He had met his physical milestones like sitting, crawling and walking on time. He was noted to have poor fine motor skills and his mother found it easier to feed him because he just made “a mess”. On examination he was found to be a healthy two year old but he lacked social skills and I was concerned about such extreme behaviour at such a young age.
Before diagnosing a child with a behavioural disorder it is vital to exclude sight and hearing problems. His hearing assessment revealed normal hearing but his eye test was alarming. This poor little boy had severe Hyperopia. This condition meant that everything in his world was out of focus or really difficult to see. Only objects in the far distance would have been clear.
Hyperopia is usually present at birth and is often something which runs in families but may only be detected when these children go to school if the symptoms are mild. This little boy’s behaviour was directly linked to the fact that he actually couldn’t see. He would break a glass if handed one because he couldn’t make it out to take hold of it. The tantrums must have been sheer frustration from living in a world with expectations which he just couldn’t meet. I saw him again for a check-up six months later. He was wearing heavy glasses but he was a different child. What an absolute delight to engage with this little person who was now calm, interactive and happy.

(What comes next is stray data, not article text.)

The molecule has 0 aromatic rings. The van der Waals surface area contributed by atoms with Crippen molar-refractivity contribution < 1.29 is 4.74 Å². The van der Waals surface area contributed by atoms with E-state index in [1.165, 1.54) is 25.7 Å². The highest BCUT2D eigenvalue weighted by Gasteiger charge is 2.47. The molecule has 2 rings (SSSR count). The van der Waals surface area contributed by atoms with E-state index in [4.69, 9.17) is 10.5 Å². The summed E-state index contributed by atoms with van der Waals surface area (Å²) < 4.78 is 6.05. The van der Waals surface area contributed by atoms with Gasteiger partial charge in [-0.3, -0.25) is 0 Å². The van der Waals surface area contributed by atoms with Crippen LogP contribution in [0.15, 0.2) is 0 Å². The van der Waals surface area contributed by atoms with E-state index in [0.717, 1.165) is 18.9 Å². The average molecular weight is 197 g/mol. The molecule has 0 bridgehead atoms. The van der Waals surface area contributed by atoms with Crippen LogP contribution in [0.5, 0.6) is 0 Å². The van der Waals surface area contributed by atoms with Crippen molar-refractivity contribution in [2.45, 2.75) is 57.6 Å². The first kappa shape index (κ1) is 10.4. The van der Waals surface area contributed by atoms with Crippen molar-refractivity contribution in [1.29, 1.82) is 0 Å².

A case for testing a child’s sight in the first year of life and then at least annually thereafter
It is true that a baby’s first year of life requires a diary to keep track of the vaccinations and check-ups. Parents probably feel like I do when listening to the ads on TV that tell you “but wait there’s more”. In the case of an eye test I would strongly suggest that this be penned into the diary. Your paediatrician will check baby’s eyes from birth and a proper eye test using a sophisticated camera can screen for problems from as early as six months of age.
What will the doctor be checking?
If a child is born prematurely your baby’s eyes will need to be checked for a condition known as Retinopathy of prematurity. This condition is caused when a baby is exposed to high levels of oxygen and has the potential to cause blindness. If there is a family history of sight problems then you should advise your doctor. Babies can be checked for cataracts, tumours and other inherited eye diseases before you take them home.